Tim Scott Announces Opposition To Trump Judicial Nominee Thomas Farr

UNITED STATES - JULY 18: Sen. Tim Scott, R-S.C., talks with reporters before the Senate Policy Luncheons in the Capitol on July 18, 2017. (Photo By Tom Williams/CQ Roll Call)
UNITED STATES - JULY 18: Sen. Tim Scott, R-S.C., talks with reporters before the Senate Policy Luncheons in the Capitol on July 18, 2017. (Photo By Tom Williams/CQ Roll Call) (CQ Roll Call via AP Images)
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November 29, 2018 5:20 p.m.

A key Republican senator has come out against Thomas Farr’s nomination to the federal bench, potentially dooming Farr’s confirmation unless the vote count changes.

“I am ready and willing to support strong candidates for our judicial vacancies that do not have lingering concerns about issues that could affect their decision-making process as a federal judge,” Sen. Tim Scott (R-SC) said in a statement quoted by The State newspaper. “This week, a Department of Justice memo written under President George H.W. Bush was released that shed new light on Mr. Farr’s activities. This, in turn, created more concerns. Weighing these important factors, this afternoon I concluded that I could not support Mr. Farr’s nomination.”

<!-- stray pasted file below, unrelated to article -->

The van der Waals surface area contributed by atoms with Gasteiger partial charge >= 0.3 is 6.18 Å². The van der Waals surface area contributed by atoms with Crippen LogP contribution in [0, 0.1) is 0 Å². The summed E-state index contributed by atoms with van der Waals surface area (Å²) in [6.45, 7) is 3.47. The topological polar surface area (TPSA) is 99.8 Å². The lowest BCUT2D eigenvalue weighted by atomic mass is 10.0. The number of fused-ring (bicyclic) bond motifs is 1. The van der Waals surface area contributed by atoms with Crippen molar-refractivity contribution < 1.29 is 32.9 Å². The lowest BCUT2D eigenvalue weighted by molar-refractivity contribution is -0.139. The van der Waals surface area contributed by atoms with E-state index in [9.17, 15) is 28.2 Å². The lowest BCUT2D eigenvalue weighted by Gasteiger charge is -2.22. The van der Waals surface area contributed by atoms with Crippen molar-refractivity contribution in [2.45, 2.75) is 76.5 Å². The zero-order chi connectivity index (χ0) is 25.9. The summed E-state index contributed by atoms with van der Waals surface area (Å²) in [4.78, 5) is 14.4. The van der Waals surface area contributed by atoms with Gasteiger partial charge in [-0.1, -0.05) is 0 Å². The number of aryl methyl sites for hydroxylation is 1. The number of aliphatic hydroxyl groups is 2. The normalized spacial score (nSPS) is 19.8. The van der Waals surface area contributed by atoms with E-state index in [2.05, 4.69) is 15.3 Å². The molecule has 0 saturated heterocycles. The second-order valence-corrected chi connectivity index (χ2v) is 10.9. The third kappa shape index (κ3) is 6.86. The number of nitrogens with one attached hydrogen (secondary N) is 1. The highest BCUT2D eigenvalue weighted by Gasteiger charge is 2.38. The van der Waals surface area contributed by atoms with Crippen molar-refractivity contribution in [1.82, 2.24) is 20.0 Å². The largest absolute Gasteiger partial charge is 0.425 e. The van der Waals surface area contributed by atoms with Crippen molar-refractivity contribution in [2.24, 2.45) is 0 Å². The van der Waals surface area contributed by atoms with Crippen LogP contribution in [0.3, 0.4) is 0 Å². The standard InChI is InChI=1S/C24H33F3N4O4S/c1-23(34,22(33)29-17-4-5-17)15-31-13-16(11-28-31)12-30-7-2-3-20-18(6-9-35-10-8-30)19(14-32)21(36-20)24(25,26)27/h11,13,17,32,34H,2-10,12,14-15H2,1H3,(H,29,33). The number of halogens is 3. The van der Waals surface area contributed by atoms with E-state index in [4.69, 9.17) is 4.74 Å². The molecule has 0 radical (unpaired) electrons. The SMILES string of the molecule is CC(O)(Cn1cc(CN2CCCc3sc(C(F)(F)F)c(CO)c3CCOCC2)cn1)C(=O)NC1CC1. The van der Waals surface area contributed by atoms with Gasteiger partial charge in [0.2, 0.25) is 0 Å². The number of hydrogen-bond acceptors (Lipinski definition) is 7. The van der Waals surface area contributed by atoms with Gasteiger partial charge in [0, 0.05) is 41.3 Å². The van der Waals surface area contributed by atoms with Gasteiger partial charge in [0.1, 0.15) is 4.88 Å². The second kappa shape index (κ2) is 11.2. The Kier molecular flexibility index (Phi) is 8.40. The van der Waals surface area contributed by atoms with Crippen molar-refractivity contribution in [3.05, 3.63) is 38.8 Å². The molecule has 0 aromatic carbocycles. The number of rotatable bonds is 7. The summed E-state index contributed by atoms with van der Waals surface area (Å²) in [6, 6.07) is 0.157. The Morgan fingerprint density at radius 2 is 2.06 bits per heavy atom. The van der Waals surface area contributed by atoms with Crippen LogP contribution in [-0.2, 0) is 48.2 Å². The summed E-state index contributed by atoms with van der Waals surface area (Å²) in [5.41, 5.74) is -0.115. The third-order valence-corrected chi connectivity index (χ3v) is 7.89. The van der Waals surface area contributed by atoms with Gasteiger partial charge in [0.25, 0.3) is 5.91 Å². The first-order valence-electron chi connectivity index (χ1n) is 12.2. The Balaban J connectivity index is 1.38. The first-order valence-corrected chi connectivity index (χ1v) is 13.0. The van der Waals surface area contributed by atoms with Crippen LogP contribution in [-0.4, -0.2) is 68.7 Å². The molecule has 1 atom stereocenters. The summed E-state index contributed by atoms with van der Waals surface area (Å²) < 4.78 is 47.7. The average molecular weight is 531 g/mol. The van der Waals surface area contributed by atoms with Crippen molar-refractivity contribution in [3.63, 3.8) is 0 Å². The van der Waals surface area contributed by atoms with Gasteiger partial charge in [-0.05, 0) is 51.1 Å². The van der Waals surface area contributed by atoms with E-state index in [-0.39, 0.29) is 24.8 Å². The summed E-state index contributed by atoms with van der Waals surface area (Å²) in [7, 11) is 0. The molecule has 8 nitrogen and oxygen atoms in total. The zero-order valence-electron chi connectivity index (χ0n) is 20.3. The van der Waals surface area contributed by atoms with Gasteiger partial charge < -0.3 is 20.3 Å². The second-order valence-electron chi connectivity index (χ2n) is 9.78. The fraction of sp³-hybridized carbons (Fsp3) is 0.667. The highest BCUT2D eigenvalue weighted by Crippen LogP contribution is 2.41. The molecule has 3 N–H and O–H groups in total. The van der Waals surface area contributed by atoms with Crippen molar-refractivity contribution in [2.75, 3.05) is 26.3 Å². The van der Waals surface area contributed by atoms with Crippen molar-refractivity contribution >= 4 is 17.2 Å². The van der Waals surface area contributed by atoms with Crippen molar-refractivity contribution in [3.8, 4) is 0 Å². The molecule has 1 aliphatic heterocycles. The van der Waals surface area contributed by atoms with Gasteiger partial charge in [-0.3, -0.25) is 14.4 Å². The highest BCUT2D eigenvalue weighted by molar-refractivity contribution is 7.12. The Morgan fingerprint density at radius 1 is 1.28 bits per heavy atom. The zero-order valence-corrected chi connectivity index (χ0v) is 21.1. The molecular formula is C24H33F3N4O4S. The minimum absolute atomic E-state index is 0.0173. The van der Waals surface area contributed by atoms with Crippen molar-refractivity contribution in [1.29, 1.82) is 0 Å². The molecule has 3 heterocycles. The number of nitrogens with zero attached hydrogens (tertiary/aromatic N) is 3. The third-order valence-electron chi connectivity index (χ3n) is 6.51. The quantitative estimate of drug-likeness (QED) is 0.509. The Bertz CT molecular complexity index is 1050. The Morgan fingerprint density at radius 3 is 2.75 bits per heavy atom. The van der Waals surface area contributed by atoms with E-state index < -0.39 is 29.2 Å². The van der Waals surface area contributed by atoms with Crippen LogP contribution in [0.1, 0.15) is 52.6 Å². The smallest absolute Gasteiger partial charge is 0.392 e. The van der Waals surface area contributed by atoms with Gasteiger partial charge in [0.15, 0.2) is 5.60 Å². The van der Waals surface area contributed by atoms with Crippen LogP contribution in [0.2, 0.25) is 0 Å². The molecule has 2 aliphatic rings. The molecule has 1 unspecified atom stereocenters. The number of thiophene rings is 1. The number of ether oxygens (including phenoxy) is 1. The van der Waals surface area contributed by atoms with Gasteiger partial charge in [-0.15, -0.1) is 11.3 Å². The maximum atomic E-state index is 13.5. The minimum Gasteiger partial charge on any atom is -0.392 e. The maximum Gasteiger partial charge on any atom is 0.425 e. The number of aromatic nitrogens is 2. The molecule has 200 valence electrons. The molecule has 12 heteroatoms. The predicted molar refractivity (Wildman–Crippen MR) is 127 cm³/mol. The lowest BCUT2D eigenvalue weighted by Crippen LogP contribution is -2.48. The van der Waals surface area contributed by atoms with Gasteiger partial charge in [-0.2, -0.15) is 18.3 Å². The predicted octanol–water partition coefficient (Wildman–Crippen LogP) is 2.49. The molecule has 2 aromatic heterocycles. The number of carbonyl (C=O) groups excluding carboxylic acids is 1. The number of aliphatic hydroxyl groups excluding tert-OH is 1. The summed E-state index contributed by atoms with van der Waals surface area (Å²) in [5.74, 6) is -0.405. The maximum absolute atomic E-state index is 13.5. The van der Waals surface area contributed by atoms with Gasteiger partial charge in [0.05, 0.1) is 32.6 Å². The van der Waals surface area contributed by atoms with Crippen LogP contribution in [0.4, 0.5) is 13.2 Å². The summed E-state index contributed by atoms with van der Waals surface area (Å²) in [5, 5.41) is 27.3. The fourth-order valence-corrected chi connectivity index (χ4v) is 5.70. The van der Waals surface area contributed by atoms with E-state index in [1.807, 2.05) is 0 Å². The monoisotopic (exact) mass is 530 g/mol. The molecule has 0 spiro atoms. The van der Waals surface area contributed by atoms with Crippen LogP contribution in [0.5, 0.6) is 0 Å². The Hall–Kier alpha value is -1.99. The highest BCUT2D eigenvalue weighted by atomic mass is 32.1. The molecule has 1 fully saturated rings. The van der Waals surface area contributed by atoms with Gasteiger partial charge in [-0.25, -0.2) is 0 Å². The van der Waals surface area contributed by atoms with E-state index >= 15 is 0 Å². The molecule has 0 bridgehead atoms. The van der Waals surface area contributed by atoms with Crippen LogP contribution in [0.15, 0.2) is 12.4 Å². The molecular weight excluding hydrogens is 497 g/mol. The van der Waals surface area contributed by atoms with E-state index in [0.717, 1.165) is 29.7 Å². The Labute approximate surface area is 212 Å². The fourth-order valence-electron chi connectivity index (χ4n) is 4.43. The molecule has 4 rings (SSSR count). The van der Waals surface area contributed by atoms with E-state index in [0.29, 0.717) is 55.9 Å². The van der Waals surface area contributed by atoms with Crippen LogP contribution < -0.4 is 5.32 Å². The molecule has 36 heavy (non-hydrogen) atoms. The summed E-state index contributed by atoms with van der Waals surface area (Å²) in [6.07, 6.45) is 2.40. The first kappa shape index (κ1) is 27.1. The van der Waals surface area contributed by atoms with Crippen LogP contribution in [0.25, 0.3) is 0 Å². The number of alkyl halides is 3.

In addition to Scott, Sen. Jeff Flake (R-AZ) has said he will vote against Trump judicial nominees, including Farr, until a bill to protect special counsel Robert Mueller’s probe is allowed a vote.

Democrats have objected to Farr based on his role in voter suppression legislation employed in North Carolina, where he is nominated to be a judge in the Eastern District. As a lawyer for the Republican legislative majority, Farr defended a law that a panel of appeals court judges wrote targeted African American voters with “almost surgical precision.”

The law reduced early voting; eliminated same-day registration, voting out-of-precinct and pre-registration of high schoolers; and created a new requirement for photo identification.

The document Scott referred to in his statement, recently obtained by the Washington Post, is a Justice Department memo on Sen. Jesse Helms’ 1990 campaign. Helms’ campaign, for which Farr served as lead counsel, sent postcards “designed to intimidate and threaten black voters throughout the State of North Carolina in order to discourage them from participating in the November 6, 1990 general election,” the memo said.

Farr denied knowing anything about the postcards before they were sent. The suit, in which Farr defended Helms’ campaign, ended in a consent decree.

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